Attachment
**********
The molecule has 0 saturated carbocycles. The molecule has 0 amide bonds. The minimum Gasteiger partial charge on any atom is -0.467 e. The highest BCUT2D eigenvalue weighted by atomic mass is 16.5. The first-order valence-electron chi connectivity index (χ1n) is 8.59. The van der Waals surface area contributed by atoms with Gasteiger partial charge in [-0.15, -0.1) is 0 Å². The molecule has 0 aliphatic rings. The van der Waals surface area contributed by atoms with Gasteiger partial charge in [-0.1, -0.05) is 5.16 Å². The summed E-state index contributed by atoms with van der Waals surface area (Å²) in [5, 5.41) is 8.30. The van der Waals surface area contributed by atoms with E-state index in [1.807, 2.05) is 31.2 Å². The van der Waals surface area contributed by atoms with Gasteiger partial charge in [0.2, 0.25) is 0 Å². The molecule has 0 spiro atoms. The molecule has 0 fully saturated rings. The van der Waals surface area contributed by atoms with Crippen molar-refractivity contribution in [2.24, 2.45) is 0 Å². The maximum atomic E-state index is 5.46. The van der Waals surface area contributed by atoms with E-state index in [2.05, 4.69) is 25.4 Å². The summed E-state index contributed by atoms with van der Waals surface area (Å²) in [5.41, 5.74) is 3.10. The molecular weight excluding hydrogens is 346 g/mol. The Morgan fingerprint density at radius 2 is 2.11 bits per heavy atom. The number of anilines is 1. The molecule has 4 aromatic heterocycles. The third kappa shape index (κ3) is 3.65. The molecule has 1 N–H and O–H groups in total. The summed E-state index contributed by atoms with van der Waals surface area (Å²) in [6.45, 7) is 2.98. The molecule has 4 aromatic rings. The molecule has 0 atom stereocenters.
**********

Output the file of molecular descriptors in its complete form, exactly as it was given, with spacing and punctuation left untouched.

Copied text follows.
The molecule has 0 saturated carbocycles. The molecule has 0 amide bonds. The minimum Gasteiger partial charge on any atom is -0.467 e. The highest BCUT2D eigenvalue weighted by atomic mass is 16.5. The first-order valence-electron chi connectivity index (χ1n) is 8.59. The van der Waals surface area contributed by atoms with Gasteiger partial charge in [-0.15, -0.1) is 0 Å². The molecule has 0 aliphatic rings. The van der Waals surface area contributed by atoms with Gasteiger partial charge in [-0.1, -0.05) is 5.16 Å². The summed E-state index contributed by atoms with van der Waals surface area (Å²) in [5, 5.41) is 8.30. The van der Waals surface area contributed by atoms with E-state index in [1.807, 2.05) is 31.2 Å². The van der Waals surface area contributed by atoms with Gasteiger partial charge in [0.2, 0.25) is 0 Å². The molecule has 0 spiro atoms. The molecule has 0 fully saturated rings. The van der Waals surface area contributed by atoms with Crippen molar-refractivity contribution in [2.24, 2.45) is 0 Å². The maximum atomic E-state index is 5.46. The van der Waals surface area contributed by atoms with E-state index in [2.05, 4.69) is 25.4 Å². The summed E-state index contributed by atoms with van der Waals surface area (Å²) in [5.41, 5.74) is 3.10. The molecular weight excluding hydrogens is 346 g/mol. The Morgan fingerprint density at radius 2 is 2.11 bits per heavy atom. The number of anilines is 1. The molecule has 4 aromatic heterocycles. The third kappa shape index (κ3) is 3.65. The molecule has 1 N–H and O–H groups in total. The summed E-state index contributed by atoms with van der Waals surface area (Å²) in [6.45, 7) is 2.98. The molecule has 4 aromatic rings. The molecule has 0 atom stereocenters.